Kamala Harris on Monday called for Democratic U.S. Senate rival Loretta Sanchez to apologize to President Barack Obama for suggesting he endorsed Harris because they are both black.
“I think she should apologize to the president of the United States,” Harris, the state attorney general, said from the Democratic National Convention. “The more you think about what she said the more clear it becomes that that is not the perspective or the voice of a leader, especially in these times.”
Sanchez, a veteran congresswoman from Orange County, said in a Spanish-language interview airing last weekend that Obama’s endorsement was in part based on race. She noted that Obama and Harris are longtime friends, and then added: “She is African American. He is, too.”
Sanchez said in a statement after the report on Univision 19 that she did not intend to imply Obama endorsed Harris for racial reasons. Sanchez’s comment touched on the long-running, yet seldom discussed, tensions between blacks and Latinos in California politics, and came as she aggressively seeks the votes of Latinos in her campaign to replace outgoing U.S. Sen. Barbara Boxer.
Premium content for only $0.99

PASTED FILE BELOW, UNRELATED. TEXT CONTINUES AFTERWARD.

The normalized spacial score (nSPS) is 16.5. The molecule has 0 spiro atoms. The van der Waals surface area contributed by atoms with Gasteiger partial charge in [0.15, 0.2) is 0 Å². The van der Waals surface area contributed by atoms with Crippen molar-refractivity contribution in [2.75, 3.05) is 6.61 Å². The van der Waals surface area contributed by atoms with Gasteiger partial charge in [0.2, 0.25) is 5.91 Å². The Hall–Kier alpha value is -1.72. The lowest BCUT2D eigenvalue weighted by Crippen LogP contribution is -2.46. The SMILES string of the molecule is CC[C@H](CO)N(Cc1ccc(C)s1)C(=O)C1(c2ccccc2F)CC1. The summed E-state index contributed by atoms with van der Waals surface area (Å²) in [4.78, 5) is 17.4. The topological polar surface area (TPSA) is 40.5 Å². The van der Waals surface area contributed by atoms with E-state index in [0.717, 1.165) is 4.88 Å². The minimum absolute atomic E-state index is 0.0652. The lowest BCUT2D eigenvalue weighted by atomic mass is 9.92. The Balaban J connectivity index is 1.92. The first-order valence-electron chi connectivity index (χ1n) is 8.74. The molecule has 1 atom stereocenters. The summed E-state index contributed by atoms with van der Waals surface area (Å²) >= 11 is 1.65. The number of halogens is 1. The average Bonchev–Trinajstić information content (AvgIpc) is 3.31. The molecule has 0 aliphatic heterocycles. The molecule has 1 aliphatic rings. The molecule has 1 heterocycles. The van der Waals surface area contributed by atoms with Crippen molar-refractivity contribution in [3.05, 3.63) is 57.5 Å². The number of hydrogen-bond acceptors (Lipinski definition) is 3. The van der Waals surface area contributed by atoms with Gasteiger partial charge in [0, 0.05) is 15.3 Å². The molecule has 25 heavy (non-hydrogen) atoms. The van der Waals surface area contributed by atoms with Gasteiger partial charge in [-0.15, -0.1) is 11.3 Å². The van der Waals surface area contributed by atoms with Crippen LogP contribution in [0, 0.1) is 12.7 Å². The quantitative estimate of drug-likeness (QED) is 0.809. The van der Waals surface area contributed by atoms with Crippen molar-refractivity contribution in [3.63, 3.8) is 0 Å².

For the most comprehensive local coverage, subscribe today.
White House Press Secretary Josh Earnest, asked about Sanchez’s response Monday, said he wasn’t sure what she intended to imply.
“The president's endorsement, though, I think spoke volumes about his deep appreciation for Attorney General Harris’ service and her skill,” Earnest said. “And that’s what led President Obama to conclude that she would make an excellent successor to Barbara Boxer in representing California in the United States Senate. The president certainly stands by that endorsement and is quite enthusiastic about it.”
On Monday in Philadelphia, Sanchez evaded a reporter who tried to speak with her, ducking out a back door of the downtown Marriott, where the California delegation is staying. Her spokesman has not returned repeated requests over the last several weeks about her schedule at the national convention.
Harris, the the state’s top law enforcement official and its highest-ranking black politician, said Sanchez’s remarks fit a “troubling” pattern. Sanchez has been criticized for making previous comments about Muslims, Native Americans and Asians.
“It’s troubling. It’s incredibly troubling,” Harris said. “That is not the voice of a leader.”
Added Harris: “I think there’s a pattern.”